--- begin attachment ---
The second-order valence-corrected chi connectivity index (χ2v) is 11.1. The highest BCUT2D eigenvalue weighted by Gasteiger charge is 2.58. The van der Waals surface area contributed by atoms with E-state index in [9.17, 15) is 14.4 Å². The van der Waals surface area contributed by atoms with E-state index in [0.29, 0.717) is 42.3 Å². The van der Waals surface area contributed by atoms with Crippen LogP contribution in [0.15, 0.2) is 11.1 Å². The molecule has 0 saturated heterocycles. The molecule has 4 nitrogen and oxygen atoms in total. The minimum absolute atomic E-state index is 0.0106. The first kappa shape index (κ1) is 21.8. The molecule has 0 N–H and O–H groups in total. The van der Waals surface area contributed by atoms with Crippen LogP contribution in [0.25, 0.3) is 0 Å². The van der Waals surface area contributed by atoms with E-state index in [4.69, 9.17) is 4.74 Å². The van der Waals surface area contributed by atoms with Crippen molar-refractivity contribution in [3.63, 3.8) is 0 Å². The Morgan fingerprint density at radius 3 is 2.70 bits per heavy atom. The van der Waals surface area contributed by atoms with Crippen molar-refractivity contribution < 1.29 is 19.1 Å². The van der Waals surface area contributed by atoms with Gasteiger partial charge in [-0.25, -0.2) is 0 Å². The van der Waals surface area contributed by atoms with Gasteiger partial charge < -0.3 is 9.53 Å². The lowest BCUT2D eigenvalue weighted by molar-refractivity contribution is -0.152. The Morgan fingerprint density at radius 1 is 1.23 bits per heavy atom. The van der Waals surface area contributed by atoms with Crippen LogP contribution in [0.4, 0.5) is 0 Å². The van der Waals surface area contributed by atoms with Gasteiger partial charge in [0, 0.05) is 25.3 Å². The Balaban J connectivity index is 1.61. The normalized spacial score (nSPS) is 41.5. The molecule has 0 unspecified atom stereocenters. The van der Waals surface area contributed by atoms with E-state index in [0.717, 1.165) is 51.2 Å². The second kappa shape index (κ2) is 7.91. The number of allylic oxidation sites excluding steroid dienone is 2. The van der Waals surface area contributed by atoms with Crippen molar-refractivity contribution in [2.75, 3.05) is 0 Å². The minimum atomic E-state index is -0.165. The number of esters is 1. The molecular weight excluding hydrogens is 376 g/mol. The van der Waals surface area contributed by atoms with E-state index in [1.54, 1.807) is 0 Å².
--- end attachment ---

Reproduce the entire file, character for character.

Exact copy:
The second-order valence-corrected chi connectivity index (χ2v) is 11.1. The highest BCUT2D eigenvalue weighted by Gasteiger charge is 2.58. The van der Waals surface area contributed by atoms with E-state index in [9.17, 15) is 14.4 Å². The van der Waals surface area contributed by atoms with E-state index in [0.29, 0.717) is 42.3 Å². The van der Waals surface area contributed by atoms with Crippen LogP contribution in [0.15, 0.2) is 11.1 Å². The molecule has 0 saturated heterocycles. The molecule has 4 nitrogen and oxygen atoms in total. The minimum absolute atomic E-state index is 0.0106. The first kappa shape index (κ1) is 21.8. The molecule has 0 N–H and O–H groups in total. The van der Waals surface area contributed by atoms with Crippen LogP contribution in [0.25, 0.3) is 0 Å². The van der Waals surface area contributed by atoms with E-state index in [4.69, 9.17) is 4.74 Å². The van der Waals surface area contributed by atoms with Crippen molar-refractivity contribution in [3.63, 3.8) is 0 Å². The Morgan fingerprint density at radius 3 is 2.70 bits per heavy atom. The van der Waals surface area contributed by atoms with Crippen molar-refractivity contribution < 1.29 is 19.1 Å². The van der Waals surface area contributed by atoms with Gasteiger partial charge in [-0.25, -0.2) is 0 Å². The van der Waals surface area contributed by atoms with Gasteiger partial charge < -0.3 is 9.53 Å². The lowest BCUT2D eigenvalue weighted by molar-refractivity contribution is -0.152. The Morgan fingerprint density at radius 1 is 1.23 bits per heavy atom. The van der Waals surface area contributed by atoms with Crippen LogP contribution in [0.4, 0.5) is 0 Å². The van der Waals surface area contributed by atoms with Gasteiger partial charge in [0, 0.05) is 25.3 Å². The Balaban J connectivity index is 1.61. The normalized spacial score (nSPS) is 41.5. The molecule has 0 unspecified atom stereocenters. The van der Waals surface area contributed by atoms with E-state index in [0.717, 1.165) is 51.2 Å². The second kappa shape index (κ2) is 7.91. The number of allylic oxidation sites excluding steroid dienone is 2. The van der Waals surface area contributed by atoms with Crippen molar-refractivity contribution in [2.75, 3.05) is 0 Å². The minimum atomic E-state index is -0.165. The number of esters is 1. The molecular weight excluding hydrogens is 376 g/mol. The van der Waals surface area contributed by atoms with E-state index in [1.54, 1.807) is 0 Å².